RSA Security is looking into new technologies to secure Web services and protect consumers from identity theft, according to company president and chief executive officer Arthur W. Coviello.
Coviello, who was at the Cebit trade show in Hanover, Germany, Friday said that the company is thinking of offering a technology to original equipment manufacturers (OEMs) that would work to protect consumers from identity theft.
"Identity theft is a big issue right now and the next wave in security will be protecting consumers from this," he said. Another key area the company is focusing on is securing the coming tide of Web services, Coviello said.
As Web services develop and become more open and automated, security measures have to be in place to protect the sensitive information, Coviello said.
In a way, the Bedford, Massachusetts, company sees itself as a "Switzerland" between consumers and other technology companies, a neutral force trying to ensure consumer protection, he said.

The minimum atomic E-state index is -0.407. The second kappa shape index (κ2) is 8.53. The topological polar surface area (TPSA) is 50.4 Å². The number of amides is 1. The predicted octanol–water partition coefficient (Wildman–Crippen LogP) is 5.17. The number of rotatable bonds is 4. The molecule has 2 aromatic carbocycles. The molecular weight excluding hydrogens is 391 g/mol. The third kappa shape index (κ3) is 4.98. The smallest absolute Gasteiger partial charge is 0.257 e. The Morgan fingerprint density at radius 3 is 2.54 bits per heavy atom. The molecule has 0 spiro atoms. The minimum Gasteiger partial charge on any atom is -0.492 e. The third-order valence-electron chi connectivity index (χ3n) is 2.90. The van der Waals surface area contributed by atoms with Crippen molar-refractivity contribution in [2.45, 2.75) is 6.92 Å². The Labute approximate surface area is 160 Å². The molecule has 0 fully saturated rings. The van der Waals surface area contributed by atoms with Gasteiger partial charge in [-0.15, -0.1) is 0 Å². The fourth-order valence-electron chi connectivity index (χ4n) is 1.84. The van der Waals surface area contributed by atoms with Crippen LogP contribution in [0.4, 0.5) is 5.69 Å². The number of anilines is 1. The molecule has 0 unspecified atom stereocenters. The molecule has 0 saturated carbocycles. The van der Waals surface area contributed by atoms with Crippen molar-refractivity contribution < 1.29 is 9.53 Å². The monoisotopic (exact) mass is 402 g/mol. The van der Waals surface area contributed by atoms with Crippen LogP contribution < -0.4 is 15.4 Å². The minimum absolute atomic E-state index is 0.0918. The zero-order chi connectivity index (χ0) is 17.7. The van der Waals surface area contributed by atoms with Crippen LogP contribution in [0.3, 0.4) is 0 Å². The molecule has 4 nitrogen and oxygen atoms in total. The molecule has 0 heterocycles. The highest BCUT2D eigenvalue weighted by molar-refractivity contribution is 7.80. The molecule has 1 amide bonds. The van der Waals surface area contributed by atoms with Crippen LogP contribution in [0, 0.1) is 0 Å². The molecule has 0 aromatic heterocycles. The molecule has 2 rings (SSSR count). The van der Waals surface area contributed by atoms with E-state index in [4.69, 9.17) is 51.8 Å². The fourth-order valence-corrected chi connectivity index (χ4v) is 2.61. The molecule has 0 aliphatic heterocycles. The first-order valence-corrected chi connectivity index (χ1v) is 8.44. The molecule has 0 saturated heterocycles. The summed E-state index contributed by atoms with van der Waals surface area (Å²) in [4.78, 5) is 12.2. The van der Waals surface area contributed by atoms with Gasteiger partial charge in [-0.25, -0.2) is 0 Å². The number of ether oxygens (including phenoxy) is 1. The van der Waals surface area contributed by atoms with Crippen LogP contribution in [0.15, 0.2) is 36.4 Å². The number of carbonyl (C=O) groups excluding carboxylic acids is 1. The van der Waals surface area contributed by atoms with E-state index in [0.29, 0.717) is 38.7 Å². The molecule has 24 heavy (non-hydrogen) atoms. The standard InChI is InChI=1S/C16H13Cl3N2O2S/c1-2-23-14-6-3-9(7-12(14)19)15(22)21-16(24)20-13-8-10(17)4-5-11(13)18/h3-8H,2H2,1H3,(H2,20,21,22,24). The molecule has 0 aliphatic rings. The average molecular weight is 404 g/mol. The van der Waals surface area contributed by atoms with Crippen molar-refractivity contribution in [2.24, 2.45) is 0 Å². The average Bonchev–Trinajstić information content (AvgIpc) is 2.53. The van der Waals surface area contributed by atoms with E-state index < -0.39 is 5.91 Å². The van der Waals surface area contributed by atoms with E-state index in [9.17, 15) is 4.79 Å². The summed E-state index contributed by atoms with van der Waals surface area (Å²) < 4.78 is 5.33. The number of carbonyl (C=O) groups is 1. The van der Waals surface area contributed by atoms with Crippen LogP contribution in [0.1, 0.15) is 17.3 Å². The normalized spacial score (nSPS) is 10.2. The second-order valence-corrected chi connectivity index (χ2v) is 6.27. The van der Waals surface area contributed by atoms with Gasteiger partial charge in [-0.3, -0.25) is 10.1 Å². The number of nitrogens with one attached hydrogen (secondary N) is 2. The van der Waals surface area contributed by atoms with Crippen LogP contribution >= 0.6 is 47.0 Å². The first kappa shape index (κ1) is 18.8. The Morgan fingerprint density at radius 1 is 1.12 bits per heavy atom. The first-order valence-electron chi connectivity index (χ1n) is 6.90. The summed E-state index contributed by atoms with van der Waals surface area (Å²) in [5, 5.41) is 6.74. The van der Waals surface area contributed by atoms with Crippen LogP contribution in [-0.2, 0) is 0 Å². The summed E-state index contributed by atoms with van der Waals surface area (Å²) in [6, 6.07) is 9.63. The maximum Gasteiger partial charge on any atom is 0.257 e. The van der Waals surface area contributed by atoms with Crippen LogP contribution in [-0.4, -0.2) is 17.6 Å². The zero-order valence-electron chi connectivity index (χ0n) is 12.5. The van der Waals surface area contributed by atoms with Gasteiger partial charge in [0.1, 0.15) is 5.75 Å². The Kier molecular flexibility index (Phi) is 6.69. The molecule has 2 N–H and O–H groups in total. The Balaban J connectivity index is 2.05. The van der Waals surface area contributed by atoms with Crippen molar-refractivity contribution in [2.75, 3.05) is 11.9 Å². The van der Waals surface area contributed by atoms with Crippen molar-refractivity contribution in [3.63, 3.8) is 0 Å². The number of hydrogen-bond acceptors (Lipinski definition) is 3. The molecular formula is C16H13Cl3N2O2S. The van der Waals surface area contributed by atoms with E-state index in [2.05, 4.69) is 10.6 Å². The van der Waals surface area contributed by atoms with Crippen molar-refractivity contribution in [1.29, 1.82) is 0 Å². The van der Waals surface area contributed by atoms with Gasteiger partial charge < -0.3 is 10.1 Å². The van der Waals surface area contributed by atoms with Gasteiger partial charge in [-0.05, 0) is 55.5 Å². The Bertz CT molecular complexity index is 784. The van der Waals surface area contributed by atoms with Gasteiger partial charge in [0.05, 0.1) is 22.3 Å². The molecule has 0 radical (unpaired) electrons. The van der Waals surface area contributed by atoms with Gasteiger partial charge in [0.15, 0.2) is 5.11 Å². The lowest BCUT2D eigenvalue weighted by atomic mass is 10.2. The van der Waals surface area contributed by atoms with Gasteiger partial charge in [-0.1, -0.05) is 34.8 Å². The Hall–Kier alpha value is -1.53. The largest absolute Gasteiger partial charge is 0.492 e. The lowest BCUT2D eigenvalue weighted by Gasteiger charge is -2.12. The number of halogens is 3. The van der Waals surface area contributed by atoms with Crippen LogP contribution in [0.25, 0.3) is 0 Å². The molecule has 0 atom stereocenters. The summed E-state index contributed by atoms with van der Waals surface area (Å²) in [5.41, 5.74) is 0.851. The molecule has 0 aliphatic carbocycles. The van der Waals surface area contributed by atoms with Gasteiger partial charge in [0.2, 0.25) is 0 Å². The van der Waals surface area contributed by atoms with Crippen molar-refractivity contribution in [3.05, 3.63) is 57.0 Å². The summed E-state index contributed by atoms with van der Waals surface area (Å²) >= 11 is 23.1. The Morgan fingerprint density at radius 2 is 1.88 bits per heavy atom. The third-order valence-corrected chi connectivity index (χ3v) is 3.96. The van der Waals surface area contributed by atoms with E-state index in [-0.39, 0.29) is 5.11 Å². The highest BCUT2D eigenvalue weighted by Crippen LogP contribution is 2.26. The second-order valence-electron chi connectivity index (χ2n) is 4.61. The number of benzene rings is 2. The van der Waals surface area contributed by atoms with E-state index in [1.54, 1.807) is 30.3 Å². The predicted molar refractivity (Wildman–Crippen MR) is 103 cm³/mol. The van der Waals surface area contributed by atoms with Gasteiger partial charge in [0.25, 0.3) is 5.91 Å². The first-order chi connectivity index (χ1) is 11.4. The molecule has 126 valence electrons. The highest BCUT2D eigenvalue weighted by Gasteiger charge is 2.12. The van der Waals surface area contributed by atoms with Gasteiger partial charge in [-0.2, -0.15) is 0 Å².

Working with major industry players like Microsoft Corp. to see what new technologies they are developing -- and where new security threats are emerging -- is key, Coviello said.
RSA just collaborated with Microsoft, in fact, to roll out an authentication and audit software for Windows desktops called SecurID.
At Cebit, the company is showing off its RFID (radio frequency identification) blocking tag technology, which prevents RFID readers from accessing sensitive information. Growing vendor interest around using RFID to transmit data creates a new market for RSA to release privacy protection tools.
Sony Corp., Nokia Corp. and Koninklijke Philips Electronics NV announced a new forum at Cebit this week to promote the development of an RFID-based technology called Near Field Communication (NFC). Although Coviello had not yet heard of it, he said that the forum would be something RSA would be interested in joining.
Coviello wasn't sticking around Cebit long enough to scope out other trends here, however. A helicopter was waiting to sweep him away, perhaps to the next emerging security threat.